NYT Magazine: The Hidden (in Plain Sight) Persuaders: Fascinating long article on how marketing has started to infiltrate word-of-mouth communication, with substantial discussion of what motivates the "agents" that carry the messages. Makes me wonder about recent intense polictical campaigns (Dean, born-agains), and blogging, how this might apply to politics in general. (My apologies for the length of the excerpts here, but there were many points I wanted to preserve).
"This idea -- the commercialization of chitchat -- resembles a scenario from a paranoid science-fiction novel about a future in which corporations have become so powerful that they can bribe whole armies of flunkies to infiltrate the family barbecue. ..
[BzzAgent] agents have essentially volunteered to create ''buzz'' about Al Fresco sausage and dozens of other products, from books to shoes to beer to perfume. BzzAgent currently has more than 60,000 volunteer agents in its network. Tremor, a word-of-mouth operation that is a division of Procter & Gamble has an astonishing 240,000 volunteer teenagers spreading the word about everything from toothbrushes to TV shows. A spinoff, Tremor Moms, is in the works. ..
[BzzAgent had a rewards points system. But the agents did't use them much. They said] that there was nothing wrong with the rewards; it was just that the rewards weren't really the point. Even now, only about a quarter of the agents collect rewards, and hardly any take all they have earned. .. What Balter said he learned from his agents is that lots of people like to tell others what they are reading and what restaurant they've discovered and what gizmo they just bought. In his view, BzzAgent is simply harnessing, channeling and organizing that consumer enthusiasm. ..
Most teenagers have 25 or 30 names on their instant-messaging ''buddy list,'' whereas a Tremor member might have 150. Tremor recruits volunteers mostly through online advertisements and accepts only 10 or 15 percent of those who apply. The important thing, Knox said, is they are the right kind of kids -- the connected, influential trend-spreading kind. ..
[Agent] Onyenucheya gets free stuff from Tremor, and sometimes even a small check for taking surveys and participating in focus groups. .. This past July, she was invited to an advance viewing of two television shows, ''Lost'' and ''Complete Savages,'' at the Millennium screening room in downtown Manhattan. There were about 70 teenagers there, and pizza and sodas for everybody. Onyenucheya particularly loved ''Lost.'' ''When I came home,'' she said, ''I immediately told my five closest friends, like: 'Oh, my God, you just missed the greatest shows. I got to go down to the Millennium and saw a show called 'Lost' and it was so good, and we have to watch it when it comes out.' And I felt like I had the upper hand. Like, 'You don't know what I know.' '' ..
[By contrast, BzzAgent] agents are not screened. They are not chosen. They simply sign up. They are all kinds of people .. Maybe it's altruism, maybe it's a power trip, but influencing other people feels good. .. Word-of-mouth marketing leverages not simply the power of the trendsetter but also, as Balter puts it, ''the power of wanting to be a trendsetter.'' ..
One reward Bollaert did collect from BzzAgent was, of all things, the William Gibson novel ''Pattern Recognition'' -- an actual paranoid science-fiction novel about a future in which corporations have become so powerful they can bribe flunkies to infiltrate your life and talk up products..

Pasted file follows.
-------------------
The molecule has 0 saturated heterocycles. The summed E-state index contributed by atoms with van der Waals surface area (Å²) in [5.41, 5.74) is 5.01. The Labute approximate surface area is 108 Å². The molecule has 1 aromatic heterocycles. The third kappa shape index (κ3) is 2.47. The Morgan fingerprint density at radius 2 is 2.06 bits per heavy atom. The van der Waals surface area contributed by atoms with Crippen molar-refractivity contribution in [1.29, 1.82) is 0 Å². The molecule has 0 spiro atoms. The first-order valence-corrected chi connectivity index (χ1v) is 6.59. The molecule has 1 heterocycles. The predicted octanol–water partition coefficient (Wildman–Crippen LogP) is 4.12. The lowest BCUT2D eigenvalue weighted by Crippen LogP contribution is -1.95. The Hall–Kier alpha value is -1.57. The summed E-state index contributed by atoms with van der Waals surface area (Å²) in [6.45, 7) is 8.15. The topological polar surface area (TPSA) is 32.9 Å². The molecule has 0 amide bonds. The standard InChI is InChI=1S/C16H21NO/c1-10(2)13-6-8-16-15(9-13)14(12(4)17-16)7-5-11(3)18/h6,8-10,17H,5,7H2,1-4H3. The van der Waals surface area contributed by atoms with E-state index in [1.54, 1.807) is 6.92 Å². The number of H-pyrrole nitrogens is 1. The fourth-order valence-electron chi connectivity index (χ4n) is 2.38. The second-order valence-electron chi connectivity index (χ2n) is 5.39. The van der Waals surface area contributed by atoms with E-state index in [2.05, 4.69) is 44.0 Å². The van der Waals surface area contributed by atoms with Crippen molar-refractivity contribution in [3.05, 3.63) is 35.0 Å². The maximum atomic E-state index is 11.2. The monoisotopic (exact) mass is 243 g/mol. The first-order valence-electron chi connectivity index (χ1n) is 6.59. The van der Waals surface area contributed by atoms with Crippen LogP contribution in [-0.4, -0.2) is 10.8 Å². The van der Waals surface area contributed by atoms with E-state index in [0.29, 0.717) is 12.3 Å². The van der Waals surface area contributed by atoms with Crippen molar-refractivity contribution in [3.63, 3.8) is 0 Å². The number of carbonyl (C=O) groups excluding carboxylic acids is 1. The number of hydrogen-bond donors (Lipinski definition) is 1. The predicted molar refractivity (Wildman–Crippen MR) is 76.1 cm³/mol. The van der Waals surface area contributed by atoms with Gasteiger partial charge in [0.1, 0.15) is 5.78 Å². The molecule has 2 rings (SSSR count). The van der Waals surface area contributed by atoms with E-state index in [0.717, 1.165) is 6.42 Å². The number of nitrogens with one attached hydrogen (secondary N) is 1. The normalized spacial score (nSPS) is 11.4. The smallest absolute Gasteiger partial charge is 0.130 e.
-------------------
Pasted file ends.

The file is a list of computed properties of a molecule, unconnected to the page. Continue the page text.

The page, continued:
A loyal opinion leader -- someone who was seen by her social network as an expert on restaurants and who was also a Rock Bottom fan -- was pretty effective; if that restaurant expert was ambivalent about Rock Bottom, she was of little use. In contrast, it didn't really matter if the nonloyal agents knew much about restaurants. What mattered was that they told a lot of people (and presumably that they were enthusiastic). The implication is that it doesn't matter if you know what you're talking about, as long as you are willing to talk a lot. ..
In the past, [Prof.] Schwartz notes, the challenge for the consumer was navigating a world of faulty, shoddy or unsafe products. That's not much of an issue anymore. Now, Schwartz told me, Consumer Reports might test 40 stoves, find that 38 of them are pretty good The ''Pretty Good'' Problem complicates our lives as consumers and makes it increasingly difficult for one of those 38 stoves to stand out. But it gives BzzAgent plenty of work...
economists [studies have] concluded that once something has been given to us, we value it more. .. Other studies have shown that we like things more simply by virtue of repeated or prolonged exposure to them. .. [This] might help explain why BzzAgents and other word-of-mouth volunteers get excited about whatever they are asked to push. Add to all of this the idea that they have been granted status as ''agents'' in an ''elite group'' that most of the world doesn't even know about, and have received a free sample of a brand-new product from a source that they trust, and they are almost certain to expend some kind of effort, unless the product is truly awful. [They] tend to see themselves as not being involved in marketing at all. Almost all of the BzzAgents I interviewed made this point. ..
Crucial to the BzzAgent system is the small team of young people in Boston who read and answer every single Bzz report. They offer encouragement, tips on how to improve word-of-mouth strategies. Every report is rated and every agent ranked according to a complicated formula ..
[One agent said] ''For me, it's being part of something big. I think it's such a big thing that's going to shape marketing. To actually be one of the people involved in shaping that is, to me, big.'' That made sense to me too. After all, there is one thing that is even more powerful than the upper hand, more seductive than persuading: believing." 11:43:40 PM